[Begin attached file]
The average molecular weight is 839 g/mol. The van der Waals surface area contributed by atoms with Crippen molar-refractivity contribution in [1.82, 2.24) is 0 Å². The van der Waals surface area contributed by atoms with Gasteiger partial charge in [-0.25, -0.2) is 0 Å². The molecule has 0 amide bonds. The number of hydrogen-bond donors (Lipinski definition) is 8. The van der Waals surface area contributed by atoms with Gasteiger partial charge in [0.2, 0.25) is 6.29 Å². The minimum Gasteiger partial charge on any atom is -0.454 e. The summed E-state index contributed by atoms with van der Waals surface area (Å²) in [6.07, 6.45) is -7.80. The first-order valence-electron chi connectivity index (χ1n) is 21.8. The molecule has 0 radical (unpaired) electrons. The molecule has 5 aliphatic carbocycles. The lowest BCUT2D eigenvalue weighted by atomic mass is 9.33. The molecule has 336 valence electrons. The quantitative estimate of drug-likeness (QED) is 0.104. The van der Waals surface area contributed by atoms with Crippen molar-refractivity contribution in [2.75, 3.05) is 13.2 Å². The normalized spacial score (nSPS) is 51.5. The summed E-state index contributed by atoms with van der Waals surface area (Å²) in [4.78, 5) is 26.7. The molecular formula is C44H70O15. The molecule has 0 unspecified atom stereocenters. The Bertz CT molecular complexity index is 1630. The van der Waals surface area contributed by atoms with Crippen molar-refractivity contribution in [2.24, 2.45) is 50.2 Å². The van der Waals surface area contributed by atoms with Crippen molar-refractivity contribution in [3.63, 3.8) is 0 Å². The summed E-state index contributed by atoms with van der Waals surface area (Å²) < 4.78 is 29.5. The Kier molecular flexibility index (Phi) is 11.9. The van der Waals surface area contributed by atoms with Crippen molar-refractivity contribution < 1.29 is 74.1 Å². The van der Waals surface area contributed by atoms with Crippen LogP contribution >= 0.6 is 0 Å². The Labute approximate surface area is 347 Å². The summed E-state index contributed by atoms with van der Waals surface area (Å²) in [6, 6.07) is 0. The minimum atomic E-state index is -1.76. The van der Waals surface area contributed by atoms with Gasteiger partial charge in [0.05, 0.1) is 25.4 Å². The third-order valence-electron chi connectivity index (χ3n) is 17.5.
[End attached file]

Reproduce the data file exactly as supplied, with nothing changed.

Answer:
The average molecular weight is 839 g/mol. The van der Waals surface area contributed by atoms with Crippen molar-refractivity contribution in [1.82, 2.24) is 0 Å². The van der Waals surface area contributed by atoms with Gasteiger partial charge in [-0.25, -0.2) is 0 Å². The molecule has 0 amide bonds. The number of hydrogen-bond donors (Lipinski definition) is 8. The van der Waals surface area contributed by atoms with Gasteiger partial charge in [0.2, 0.25) is 6.29 Å². The minimum Gasteiger partial charge on any atom is -0.454 e. The summed E-state index contributed by atoms with van der Waals surface area (Å²) in [6.07, 6.45) is -7.80. The first-order valence-electron chi connectivity index (χ1n) is 21.8. The molecule has 0 radical (unpaired) electrons. The molecule has 5 aliphatic carbocycles. The lowest BCUT2D eigenvalue weighted by atomic mass is 9.33. The molecule has 336 valence electrons. The quantitative estimate of drug-likeness (QED) is 0.104. The van der Waals surface area contributed by atoms with Crippen molar-refractivity contribution in [2.75, 3.05) is 13.2 Å². The normalized spacial score (nSPS) is 51.5. The summed E-state index contributed by atoms with van der Waals surface area (Å²) in [4.78, 5) is 26.7. The molecular formula is C44H70O15. The molecule has 0 unspecified atom stereocenters. The Bertz CT molecular complexity index is 1630. The van der Waals surface area contributed by atoms with Crippen molar-refractivity contribution in [2.24, 2.45) is 50.2 Å². The van der Waals surface area contributed by atoms with Crippen molar-refractivity contribution in [3.63, 3.8) is 0 Å². The summed E-state index contributed by atoms with van der Waals surface area (Å²) < 4.78 is 29.5. The Kier molecular flexibility index (Phi) is 11.9. The van der Waals surface area contributed by atoms with Crippen molar-refractivity contribution < 1.29 is 74.1 Å². The van der Waals surface area contributed by atoms with Crippen LogP contribution >= 0.6 is 0 Å². The Labute approximate surface area is 347 Å². The summed E-state index contributed by atoms with van der Waals surface area (Å²) in [6, 6.07) is 0. The minimum atomic E-state index is -1.76. The van der Waals surface area contributed by atoms with Gasteiger partial charge in [0.05, 0.1) is 25.4 Å². The third-order valence-electron chi connectivity index (χ3n) is 17.5.